Amid the great digital shift, there are still pockets of commerce — and even entire countries — where cash is king.
As detailed by NPR, though at least some verticals, such as grocery stores, accept card transactions (and thus see at some volume of contactless payments), a significant number of smaller businesses rely on cash to keep revenues coming in.
Against that backdrop, the country’s central bank, the Bundesbank, has issued an additional 17 billion euros more in notes and coins — in other words, the hard stuff — than was issued in February. That compares, noted the bank, with a normalized three to five billion euros in issued hard cash monthly.
All told, cash accounts for 75 percent of all retail transactions within Germany, even taking into account, as the German Association of Money and Bond Services estimated, that a third of all card payments have been done through contactless means in the wake of the coronavirus.
Wallets Full Of Euros
To get a sense of where the cash goes — and how much individuals are holding — thelocal.com relayed the Bundesbank’s findings in English. As the survey found, the average German carries about 107 euros in their wallet, and has more than 1,360 euros in bank safe deposit boxes.
“Self-employed, older people and high-earners were the most likely to keep a lot of cash tucked away,” noted thelocal.com.
For the purposes of the bank’s study, those who were defined as “storing” cash were people who had held on to cash for at least two weeks.
It may seem incongruous that a nation as economically (and technologically) developed as Germany, would bank so literally on cash. But as the Bundesbank found, there are a number of reasons underpinning why individuals keep their purchasing power in pocket. As many as 58 percent of consumers cited low-interest rates as an impetus to keep bills and coins on hand. Roughly 55 percent said that cash, of course, is a widely accepted means of payment. Other respondents said there was a lack of trust in the technology infrastructure in place … and 12 percent said that “hiding assets from the state” as a reason to hold on to cash.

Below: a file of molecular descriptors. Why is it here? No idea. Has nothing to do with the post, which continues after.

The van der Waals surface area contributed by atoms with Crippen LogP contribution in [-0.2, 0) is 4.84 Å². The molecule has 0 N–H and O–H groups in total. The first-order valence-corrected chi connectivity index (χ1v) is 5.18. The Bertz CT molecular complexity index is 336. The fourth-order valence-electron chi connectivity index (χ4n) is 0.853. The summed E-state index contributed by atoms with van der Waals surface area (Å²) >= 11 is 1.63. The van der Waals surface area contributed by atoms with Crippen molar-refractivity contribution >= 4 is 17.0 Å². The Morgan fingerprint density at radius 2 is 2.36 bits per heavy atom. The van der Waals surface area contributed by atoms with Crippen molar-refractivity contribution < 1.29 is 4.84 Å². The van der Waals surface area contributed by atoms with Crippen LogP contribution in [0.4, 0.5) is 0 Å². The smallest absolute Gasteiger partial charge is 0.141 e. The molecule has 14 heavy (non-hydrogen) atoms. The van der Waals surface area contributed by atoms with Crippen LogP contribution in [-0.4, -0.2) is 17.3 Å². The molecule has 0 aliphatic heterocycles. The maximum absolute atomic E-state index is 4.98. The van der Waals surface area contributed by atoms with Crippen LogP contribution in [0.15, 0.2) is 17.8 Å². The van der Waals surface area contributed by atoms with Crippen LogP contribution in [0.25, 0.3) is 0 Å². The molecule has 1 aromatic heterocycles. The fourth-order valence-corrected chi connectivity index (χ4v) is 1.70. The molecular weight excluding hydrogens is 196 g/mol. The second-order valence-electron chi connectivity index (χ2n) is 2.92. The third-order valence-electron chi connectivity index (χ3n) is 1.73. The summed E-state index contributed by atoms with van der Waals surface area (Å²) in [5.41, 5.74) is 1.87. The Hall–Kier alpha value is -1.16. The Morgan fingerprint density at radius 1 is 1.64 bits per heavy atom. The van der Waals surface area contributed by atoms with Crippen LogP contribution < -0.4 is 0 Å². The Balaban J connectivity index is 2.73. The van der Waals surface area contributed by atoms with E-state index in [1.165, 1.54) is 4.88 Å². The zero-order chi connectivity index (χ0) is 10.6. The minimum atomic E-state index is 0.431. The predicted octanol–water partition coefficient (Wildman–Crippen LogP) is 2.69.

The stickiness of cash comes amid a pandemic that might derail some of the progress seen in the country in shifting toward other forms of payments — particularly card-based payments. As noted in this space just over a year ago, at least when it comes to in-store transactions, as estimated by EHI Retail Institute, 48.6 percent of total value came from card payments, slightly outpacing the 48.3 percent done in cash.
There has, of course, been growth logged in online transactions spurred by COVID-19 as lockdowns and reopening became part of Germany’s landscape. Statista noted in forecasts adjusted to reflect the impact of the pandemic that overall revenues from eCommerce to be the equivalent of USD $87 billion, up 18 percent from the year before. Drilling down a bit, Statista estimated that cards will be 23 percent of eCommerce sales this year, eWallet at 28 percent (up a percentage point year on year).
For the FinTechs looking for greenfield opportunities to transition cash-reliant markets away from, well, cash, the opportunity is there — but so are the challenges (well beyond the spectacular flameout of Wirecard). That may be behind the relatively sedate pace of investment activity in FinTechs there, in terms of aggregated data. As estimated by BusinessFinancing.com, using Crunchbase across more than 10,000 FinTech deals across the years, the US was the home base of more than 1,490 startups, and funding of $58 billion. Germany trailed at seventh place, with 100 FinTech startups and $3 billion in funding.
Within that tally, as reported by PYMNTS in May, German challenger bank N26 closed a Series D funding round of $100 million.